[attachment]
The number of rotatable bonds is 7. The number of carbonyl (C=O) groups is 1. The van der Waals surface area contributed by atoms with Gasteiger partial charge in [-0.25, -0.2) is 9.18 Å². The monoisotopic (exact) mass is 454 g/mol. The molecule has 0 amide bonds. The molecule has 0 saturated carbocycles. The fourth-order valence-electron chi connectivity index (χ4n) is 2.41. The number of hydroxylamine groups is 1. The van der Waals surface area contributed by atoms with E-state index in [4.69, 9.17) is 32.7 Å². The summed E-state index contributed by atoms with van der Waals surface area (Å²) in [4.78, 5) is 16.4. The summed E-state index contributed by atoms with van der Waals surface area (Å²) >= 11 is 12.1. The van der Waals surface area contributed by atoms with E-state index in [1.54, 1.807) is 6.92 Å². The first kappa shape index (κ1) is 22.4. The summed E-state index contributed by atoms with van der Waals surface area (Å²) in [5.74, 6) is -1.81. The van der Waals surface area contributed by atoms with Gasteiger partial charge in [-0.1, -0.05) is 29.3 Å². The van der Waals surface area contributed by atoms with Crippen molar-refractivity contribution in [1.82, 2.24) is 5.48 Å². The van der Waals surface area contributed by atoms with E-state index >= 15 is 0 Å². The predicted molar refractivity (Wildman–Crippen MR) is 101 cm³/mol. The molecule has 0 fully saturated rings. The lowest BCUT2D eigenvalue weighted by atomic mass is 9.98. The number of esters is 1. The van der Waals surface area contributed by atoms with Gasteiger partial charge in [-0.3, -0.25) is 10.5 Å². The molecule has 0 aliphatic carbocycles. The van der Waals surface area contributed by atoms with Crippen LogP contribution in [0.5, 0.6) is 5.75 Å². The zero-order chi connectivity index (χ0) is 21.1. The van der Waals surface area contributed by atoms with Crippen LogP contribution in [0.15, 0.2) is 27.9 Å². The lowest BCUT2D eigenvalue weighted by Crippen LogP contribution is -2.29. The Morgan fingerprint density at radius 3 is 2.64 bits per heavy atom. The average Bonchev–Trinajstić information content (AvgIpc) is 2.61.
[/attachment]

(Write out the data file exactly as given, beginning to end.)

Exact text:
The number of rotatable bonds is 7. The number of carbonyl (C=O) groups is 1. The van der Waals surface area contributed by atoms with Gasteiger partial charge in [-0.25, -0.2) is 9.18 Å². The monoisotopic (exact) mass is 454 g/mol. The molecule has 0 amide bonds. The molecule has 0 saturated carbocycles. The fourth-order valence-electron chi connectivity index (χ4n) is 2.41. The number of hydroxylamine groups is 1. The van der Waals surface area contributed by atoms with E-state index in [4.69, 9.17) is 32.7 Å². The summed E-state index contributed by atoms with van der Waals surface area (Å²) in [4.78, 5) is 16.4. The summed E-state index contributed by atoms with van der Waals surface area (Å²) >= 11 is 12.1. The van der Waals surface area contributed by atoms with E-state index in [1.54, 1.807) is 6.92 Å². The first kappa shape index (κ1) is 22.4. The summed E-state index contributed by atoms with van der Waals surface area (Å²) in [5.74, 6) is -1.81. The van der Waals surface area contributed by atoms with Gasteiger partial charge in [-0.1, -0.05) is 29.3 Å². The van der Waals surface area contributed by atoms with Crippen molar-refractivity contribution in [1.82, 2.24) is 5.48 Å². The van der Waals surface area contributed by atoms with E-state index >= 15 is 0 Å². The predicted molar refractivity (Wildman–Crippen MR) is 101 cm³/mol. The molecule has 0 fully saturated rings. The lowest BCUT2D eigenvalue weighted by atomic mass is 9.98. The number of esters is 1. The van der Waals surface area contributed by atoms with Gasteiger partial charge in [-0.3, -0.25) is 10.5 Å². The molecule has 0 aliphatic carbocycles. The van der Waals surface area contributed by atoms with Crippen LogP contribution in [0.5, 0.6) is 5.75 Å². The zero-order chi connectivity index (χ0) is 21.1. The van der Waals surface area contributed by atoms with Crippen LogP contribution in [0.15, 0.2) is 27.9 Å². The lowest BCUT2D eigenvalue weighted by Crippen LogP contribution is -2.29. The Morgan fingerprint density at radius 3 is 2.64 bits per heavy atom. The average Bonchev–Trinajstić information content (AvgIpc) is 2.61.